Clark Art Institute at dusk; Clark Art Institute at dusk;

Clark Art Institute, Williamstown, MA

The museum is uniquely placed in a rural landscape

Arup has closely collaborated with The Clark Art Institute (The Clark), architecture firms Tadao Ando, Selldorf Architects, and Gensler for over 10 years providing acoustics, audio-visual, façade engineering, integrated daylighting design and analysis, architectural lighting, landscape lighting design, and IT consulting on all aspects of the museum’s 140-acre masterplan reconfiguration and renovation.

As part of its multi-faceted commission, Arup’s involvement subtly shaped and underpined the overall project. Set in extremely quiet and light sensitive environs, home to a variety of rare wildlife species, The Clark recognised the need for exacting environmental standards. Going significantly beyond the requirements of LEED with respect to noise, we worked with The Clark to understand the conditions and developed new building designs to ensure noise emission to the environment would be significantly below the prevailing noise conditions during the day and night. The team utilised the SoundLab to test different design approaches throughout the design phase to allow the client to ensure that these requirements could be met. External lighting is also carefully designed to provide campus identity, but with minimum environmental impact.

In order for the expansive glass panels of the new buildings to perform under the wide variety of seasonal exposures, a complex façade makeup was required to protect the building interior. A curtain wall was carefully designed and engineered by our lighting and façade engineers to integrate structural components and custom window configurations that adapt to additional lighting requirements. Our lighting design team also ensured that the interior electrical lighting and incoming daylight achieve the rigorous standards required by an art gallery with an international reputation and collection.

Energy efficiency was also a main feature that was incorporated into the new building. Reducing the energy usage of the electric lighting (which targeted energy use 20% below ASHRAE guidelines) led to a LEED credit; the building is now striving for LEED Silver certification. We worked to reduce energy use in the building’s glazed areas by minimising solar gain coming in and heat loss going out through the façade. The project is now applying for an Innovation in Design credit for the control of the external noise emission from the building mechanical system.

Innovative acoustics

Arup's SoundLab was utilised to demonstrate building noise impact which was pivotal in making design decisions. The background noise around the site through most of the night, as well as early morning and late evening, is below the threshold of hearing. This was identified and appreciated by the client very early in the design process and recognised as an issue to be mitigated as design developed. For a museum with exacting standards for temperature and humidity control, as well as stringent mechanical extract requirements for the conservation building, this presented a significant design challenge. Different design options were tested including building orientation, selection, and screening of mechanical equipment to meet the noise emission objectives. Optimised designs were developed in a fully integrated approach with the architecture. A similar approach was also taken with the design of the external lighting. The result is a series of buildings that achieve noise and light environmental standards significantly better than the highest LEED standards.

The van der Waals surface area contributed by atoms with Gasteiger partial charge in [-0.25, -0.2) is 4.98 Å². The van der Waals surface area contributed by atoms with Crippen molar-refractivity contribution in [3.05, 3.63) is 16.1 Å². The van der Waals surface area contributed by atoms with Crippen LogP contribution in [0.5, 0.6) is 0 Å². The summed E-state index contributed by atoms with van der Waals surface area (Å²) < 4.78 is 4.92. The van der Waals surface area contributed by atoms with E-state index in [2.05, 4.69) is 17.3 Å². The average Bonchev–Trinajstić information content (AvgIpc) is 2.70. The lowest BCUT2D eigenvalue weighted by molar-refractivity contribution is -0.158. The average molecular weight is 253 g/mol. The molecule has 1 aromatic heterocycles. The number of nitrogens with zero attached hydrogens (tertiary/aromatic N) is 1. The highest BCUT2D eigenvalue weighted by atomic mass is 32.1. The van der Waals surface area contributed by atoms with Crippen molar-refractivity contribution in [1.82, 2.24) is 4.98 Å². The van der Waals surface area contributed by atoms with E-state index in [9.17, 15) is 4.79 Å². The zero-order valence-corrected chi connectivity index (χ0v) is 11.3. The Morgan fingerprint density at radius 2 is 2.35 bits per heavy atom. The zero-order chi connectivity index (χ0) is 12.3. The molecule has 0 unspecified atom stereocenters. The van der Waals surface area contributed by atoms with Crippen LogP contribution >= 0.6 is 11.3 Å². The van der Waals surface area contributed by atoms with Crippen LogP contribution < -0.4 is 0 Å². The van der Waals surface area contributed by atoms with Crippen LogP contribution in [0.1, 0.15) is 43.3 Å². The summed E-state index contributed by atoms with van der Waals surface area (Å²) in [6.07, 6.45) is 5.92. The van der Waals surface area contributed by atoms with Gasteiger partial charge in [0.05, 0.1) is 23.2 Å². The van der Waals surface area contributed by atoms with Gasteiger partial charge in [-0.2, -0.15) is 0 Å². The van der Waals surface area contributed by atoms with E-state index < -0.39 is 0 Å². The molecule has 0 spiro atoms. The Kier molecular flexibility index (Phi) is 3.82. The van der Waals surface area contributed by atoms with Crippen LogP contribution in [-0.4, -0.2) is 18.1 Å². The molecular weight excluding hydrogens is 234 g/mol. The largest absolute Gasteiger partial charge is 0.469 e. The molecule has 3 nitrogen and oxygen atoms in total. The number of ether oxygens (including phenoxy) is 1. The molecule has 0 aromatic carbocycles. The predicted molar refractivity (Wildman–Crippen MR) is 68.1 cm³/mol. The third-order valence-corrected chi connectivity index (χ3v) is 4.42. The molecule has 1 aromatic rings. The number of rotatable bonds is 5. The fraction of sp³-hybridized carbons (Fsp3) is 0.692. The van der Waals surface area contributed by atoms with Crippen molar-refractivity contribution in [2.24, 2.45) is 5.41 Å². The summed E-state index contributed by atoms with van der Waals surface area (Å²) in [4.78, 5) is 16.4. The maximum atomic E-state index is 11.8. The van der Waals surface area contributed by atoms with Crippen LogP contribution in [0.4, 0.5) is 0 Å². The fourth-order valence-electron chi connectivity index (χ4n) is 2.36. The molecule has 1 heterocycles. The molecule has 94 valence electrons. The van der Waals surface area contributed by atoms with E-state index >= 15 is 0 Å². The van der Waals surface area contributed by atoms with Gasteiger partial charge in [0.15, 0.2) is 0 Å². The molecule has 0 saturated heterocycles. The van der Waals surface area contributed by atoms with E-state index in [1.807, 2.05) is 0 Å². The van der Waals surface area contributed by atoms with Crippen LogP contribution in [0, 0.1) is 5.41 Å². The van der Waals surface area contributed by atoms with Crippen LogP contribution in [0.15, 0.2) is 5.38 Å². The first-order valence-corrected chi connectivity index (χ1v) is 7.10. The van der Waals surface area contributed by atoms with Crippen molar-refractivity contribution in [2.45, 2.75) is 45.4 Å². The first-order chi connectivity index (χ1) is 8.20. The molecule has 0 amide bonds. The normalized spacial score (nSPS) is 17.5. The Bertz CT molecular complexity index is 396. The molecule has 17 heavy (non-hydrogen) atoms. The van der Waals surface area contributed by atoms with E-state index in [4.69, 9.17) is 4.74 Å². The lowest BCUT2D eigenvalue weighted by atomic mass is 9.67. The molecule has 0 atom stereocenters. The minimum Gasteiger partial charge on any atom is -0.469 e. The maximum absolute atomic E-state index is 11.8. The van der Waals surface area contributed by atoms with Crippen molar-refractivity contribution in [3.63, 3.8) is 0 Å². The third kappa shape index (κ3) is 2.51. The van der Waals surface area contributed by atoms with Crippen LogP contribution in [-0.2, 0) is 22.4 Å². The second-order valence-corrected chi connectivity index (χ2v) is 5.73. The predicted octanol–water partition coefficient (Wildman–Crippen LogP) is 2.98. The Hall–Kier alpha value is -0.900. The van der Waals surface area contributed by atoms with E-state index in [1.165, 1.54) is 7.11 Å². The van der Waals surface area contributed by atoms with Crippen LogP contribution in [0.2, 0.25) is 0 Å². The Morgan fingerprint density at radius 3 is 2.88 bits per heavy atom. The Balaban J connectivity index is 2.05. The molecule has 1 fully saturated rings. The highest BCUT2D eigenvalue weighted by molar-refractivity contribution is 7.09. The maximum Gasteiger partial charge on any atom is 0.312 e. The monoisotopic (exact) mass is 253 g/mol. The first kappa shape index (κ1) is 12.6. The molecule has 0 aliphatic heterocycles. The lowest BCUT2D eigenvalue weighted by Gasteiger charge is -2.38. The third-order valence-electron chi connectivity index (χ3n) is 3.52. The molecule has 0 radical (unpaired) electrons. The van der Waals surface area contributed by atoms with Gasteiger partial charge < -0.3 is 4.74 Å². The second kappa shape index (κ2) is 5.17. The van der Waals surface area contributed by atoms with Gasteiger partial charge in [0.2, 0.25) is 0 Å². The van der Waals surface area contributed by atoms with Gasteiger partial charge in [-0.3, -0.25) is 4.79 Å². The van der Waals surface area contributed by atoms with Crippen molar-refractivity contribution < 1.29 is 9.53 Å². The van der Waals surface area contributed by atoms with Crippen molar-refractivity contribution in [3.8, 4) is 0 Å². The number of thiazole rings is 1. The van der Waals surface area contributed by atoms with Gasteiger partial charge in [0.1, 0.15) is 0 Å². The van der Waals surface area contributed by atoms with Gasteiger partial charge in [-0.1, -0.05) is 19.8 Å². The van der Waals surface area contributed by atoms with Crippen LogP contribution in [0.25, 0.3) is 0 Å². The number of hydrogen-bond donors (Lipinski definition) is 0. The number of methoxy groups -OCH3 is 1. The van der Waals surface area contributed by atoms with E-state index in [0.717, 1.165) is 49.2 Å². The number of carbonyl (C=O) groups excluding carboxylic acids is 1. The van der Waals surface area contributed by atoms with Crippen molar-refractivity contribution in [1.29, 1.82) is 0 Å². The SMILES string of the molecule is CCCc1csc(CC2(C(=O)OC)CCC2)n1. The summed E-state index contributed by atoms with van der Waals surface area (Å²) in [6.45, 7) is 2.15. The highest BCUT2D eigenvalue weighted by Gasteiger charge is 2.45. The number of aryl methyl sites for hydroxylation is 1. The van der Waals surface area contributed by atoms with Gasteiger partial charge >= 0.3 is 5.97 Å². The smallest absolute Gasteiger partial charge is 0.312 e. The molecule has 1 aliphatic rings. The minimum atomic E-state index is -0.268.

Technologically integrated facility

Technology needs in museums and galleries are constantly evolving and impact every function of the building including from visitor experience; administration, curatorial, conservation, and digitization. We worked closely to develop and deliver a campus wide infrastructure masterplan to support current and anticipated future needs including redundancy and expansion options. Carefully integrated structured cabling and Wi-Fi support all of The Clark's requirements, while incorporating seamlessly with the building’s architectural aesthetics.

Lighting design

Arup worked closely with Reed Hilderbrand Associates to develop a site lighting scheme tailored to The Clark's landscape masterplan of 16 acres and two miles of roadway. Technology requirements and the need to connect the centre to the main campus were key project drivers. Both exterior and interior lighting systems were designed so as not to materially change or increase light pollution and energy use, while balancing the needs for additional lighting and higher lighting levels for security. The lighting design, which includes daylighting for the gallery spaces and pools, creates usability and flexibility while working toward a high energy reduction target in line with the project’s LEED goals.

Energy efficient facade

Arup helped design an energy efficient storefront glazing system and a zinc panel rainscreen cladding system that met the daylighting, art conservation, and thermal requirements for the project by providing facade engineering and building physics services. The team helped develop a design in which standardised systems were customised to achieve unique aesthetic and performance goals of the project at a more reasonable cost than a fully customised system.